It was a fitting grand finalé for the 26-year-old New Brunswick native in what was likely his last national appearance. “I am so glad I made the decision to do one more season just for fun, because that is what I did at nationals, I had fun!” Sawyer told IFS. “My long program was the cherry on the cupcake. I skated with freedom, personality and joy. I am proud that all the hard work I put in paid off.”
Russell was in shock when the results were announced. He had claimed the bronze with 204.2 points. It was the first medal of his career in the senior ranks.
Standing on the podium represented more than just winning a medal for all three men — it was a celebration of three very personal, individual victories.
Kevin Reynolds skated into fourth. He later admitted that his placement was a major disappointment and said he is unsure what his figure skating future holds. Baldé placed fifth.
The ladies podium was dominated by three skaters from Québec, headlined by Cynthia Phaneuf, who rose to the challenge and put down two of her best performances to capture the national crown in a runaway victory.
Phaneuf turned the Canadian skating establishment on its ear in 2004 when she claimed the title at age 16, upsetting the favored Joannie Rochette.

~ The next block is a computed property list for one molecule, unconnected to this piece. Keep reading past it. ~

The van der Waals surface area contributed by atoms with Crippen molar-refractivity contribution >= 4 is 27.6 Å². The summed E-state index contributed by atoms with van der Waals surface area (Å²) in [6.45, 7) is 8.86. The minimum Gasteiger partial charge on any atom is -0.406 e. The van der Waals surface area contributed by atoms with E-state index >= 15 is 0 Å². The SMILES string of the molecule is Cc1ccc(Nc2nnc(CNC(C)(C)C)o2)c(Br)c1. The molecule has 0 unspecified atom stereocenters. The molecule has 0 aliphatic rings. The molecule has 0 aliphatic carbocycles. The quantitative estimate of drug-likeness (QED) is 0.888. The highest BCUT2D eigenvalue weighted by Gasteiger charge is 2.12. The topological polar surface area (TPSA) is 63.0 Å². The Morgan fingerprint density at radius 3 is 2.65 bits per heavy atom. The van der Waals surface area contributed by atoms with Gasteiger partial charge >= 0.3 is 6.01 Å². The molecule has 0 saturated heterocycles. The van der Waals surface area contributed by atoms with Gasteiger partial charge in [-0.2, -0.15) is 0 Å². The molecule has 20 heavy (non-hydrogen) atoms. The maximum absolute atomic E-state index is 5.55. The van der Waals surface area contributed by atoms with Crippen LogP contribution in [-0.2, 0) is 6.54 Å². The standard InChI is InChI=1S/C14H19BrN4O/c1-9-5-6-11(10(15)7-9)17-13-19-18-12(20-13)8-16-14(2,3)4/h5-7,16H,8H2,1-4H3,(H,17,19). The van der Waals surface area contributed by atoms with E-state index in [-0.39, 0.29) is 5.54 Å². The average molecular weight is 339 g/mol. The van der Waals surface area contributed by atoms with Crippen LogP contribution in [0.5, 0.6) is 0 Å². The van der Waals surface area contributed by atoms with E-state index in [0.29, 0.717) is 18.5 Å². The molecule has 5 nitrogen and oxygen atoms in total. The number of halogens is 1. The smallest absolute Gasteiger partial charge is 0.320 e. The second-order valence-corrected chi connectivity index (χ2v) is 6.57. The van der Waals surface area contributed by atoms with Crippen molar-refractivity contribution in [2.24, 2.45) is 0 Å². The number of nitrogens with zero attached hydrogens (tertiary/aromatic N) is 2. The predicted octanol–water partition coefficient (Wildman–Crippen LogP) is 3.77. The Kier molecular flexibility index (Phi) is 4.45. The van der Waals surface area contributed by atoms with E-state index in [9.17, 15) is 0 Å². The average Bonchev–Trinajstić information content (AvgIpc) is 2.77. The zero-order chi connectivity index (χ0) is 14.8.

But it had been a long road back to the top for the 22-year-old, who had not won a national title in seven years.
“Finally! Finally! Finally! I have been waiting so long for this moment,” said Phaneuf who earned a combined total of 172.32 points. “I just had to believe in what I can do and believe in myself. Finally my work has paid off.”
Myriane Samson skated into second with 157.80 points and Skate Canada bronze medalist Amelie Lacoste placed third with 151.70.
It was a brand new world when it came to the pairs event. None of the three teams that graced the podium in Victoria had previously medaled at the national level.
For Kirsten Moore-Towers, 18, and Dylan Moscovitch, 26, this season has been a revelation. After collecting silver medals at Skate Canada and Skate America in 2010, they added national champions to their growing résumé, following a decisive win in Victoria.